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Let the climate play its tricks, the world will go on

Even if Mother Nature tries to confuse us with freak weather, some natural phenomena remain as is and are major cues to how we behave

Written by Ranjit Lal |
January 26, 2022 11:00:43 am
Ducks on their way back home. (Credit: Ranjit Lal)

For us warm, tropical beings, there is nothing more dispiriting than chilling, grey winter days, with a sullen sky dribbling down a thin rain, which nevertheless manages to turn the garden into a quagmire in very short order. Leaves droop miserably, birds huddle stoically; even monkeys look miserable and wet cats, well, look like wet cats! I stare out into the turgid gloom: Mother Nature looks at her bedraggled worst! And I wonder about those optimistic birds that have flown down thousands of kilometres from the frozen north just to avoid this kind of steely chill.

Then, the first signs of optimism: as if wiping down a foggy bathroom mirror the sky suddenly clears overnight. When I awake, pale sabers of gold are trying to stream through the bedroom window and there is the sun, blazing egg-yolk gold. I step out tentatively into the still soggy garden and am brought up short. There’s a bed of small Indian roses right outside, that valiantly struggles to flower through the summer months before coming into its own in winter. The pink blooms are normally quite small, judging by the gigantic goblets you see in pedigreed rose gardens in the city, but this morning there is a King butterfly in my tiny rose-bed. A rose so large its stalk can barely hold it up, surrounded by a coronet of garnet buds. Foolishly, I photograph it with my archaic mobile and not the camera, so the image is not good enough to reproduce, but the bloom has done its job; lifted the mood of the morning.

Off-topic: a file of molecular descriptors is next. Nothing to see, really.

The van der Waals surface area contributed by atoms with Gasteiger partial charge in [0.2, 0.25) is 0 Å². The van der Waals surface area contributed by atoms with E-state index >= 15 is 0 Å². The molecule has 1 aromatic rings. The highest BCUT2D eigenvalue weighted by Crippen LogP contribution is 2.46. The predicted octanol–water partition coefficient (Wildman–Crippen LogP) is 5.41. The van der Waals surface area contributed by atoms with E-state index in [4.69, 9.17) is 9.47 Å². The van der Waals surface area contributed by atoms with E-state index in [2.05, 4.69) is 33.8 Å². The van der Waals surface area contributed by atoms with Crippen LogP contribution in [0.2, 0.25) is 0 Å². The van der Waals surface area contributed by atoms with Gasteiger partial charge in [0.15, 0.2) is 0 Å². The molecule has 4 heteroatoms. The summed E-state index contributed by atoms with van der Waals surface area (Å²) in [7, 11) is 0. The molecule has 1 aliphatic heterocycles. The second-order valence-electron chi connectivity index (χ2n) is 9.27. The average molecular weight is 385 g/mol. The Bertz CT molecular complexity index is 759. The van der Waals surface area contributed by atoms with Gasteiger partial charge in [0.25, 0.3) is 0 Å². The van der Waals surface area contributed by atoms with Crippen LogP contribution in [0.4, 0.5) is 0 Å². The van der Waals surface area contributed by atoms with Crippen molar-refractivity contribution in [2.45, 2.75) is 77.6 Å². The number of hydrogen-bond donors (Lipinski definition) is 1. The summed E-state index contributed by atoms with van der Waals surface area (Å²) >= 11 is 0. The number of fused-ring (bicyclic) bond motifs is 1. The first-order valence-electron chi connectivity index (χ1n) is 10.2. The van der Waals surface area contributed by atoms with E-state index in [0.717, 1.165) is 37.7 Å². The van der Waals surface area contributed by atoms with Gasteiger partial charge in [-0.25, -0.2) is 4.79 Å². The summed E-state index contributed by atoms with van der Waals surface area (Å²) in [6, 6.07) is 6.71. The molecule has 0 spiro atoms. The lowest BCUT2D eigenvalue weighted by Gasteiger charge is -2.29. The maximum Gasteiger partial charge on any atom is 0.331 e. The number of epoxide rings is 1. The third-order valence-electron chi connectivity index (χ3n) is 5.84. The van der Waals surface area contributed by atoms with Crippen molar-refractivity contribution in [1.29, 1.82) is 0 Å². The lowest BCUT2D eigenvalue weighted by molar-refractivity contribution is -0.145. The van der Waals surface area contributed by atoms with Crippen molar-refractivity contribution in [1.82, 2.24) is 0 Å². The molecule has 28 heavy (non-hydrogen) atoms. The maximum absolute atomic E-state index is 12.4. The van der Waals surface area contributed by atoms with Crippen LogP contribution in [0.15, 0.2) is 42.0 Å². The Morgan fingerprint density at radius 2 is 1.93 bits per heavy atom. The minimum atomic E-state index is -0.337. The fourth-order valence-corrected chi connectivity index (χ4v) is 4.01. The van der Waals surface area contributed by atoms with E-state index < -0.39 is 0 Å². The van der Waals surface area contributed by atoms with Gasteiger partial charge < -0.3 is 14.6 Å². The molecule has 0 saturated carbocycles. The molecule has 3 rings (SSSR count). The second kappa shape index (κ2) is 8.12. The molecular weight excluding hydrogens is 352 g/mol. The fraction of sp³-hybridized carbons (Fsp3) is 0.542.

Later that afternoon, I hear the excited cheeping of purple sunbirds on the bougainvillea on my balcony. It’s a pair, and the male hasn’t even fully changed into his glittering glad rags breeding attire. They are probing for nectar from the blooms, all right, but there seems to be something more going on here. The systematic way they work their way up and down the creeper makes me think they’re checking it out as a site for a future residence. They’re scouting and working on their hopes already, in the middle of January — cheerful, excited and uncaring of the minefield of hazards that may lie ahead. It’s a wonderful mood turbo-booster, even if they are probably just being led up the garden path! Sunbirds really start going stir-crazy about each other around March.

One of the main triggers that send migratory birds off on their marathon journeys (more than ambient temperature) is said to be photoperiodism: the length of the day. Once the critical day-length is achieved, the birds just know it’s time to go: like I suppose you would know when you need to go to the bathroom. Relying on the weather to time departures or to begin courting can be tricky. A sudden cold snap or a warm interlude can cause all kinds of confusion to travel plans.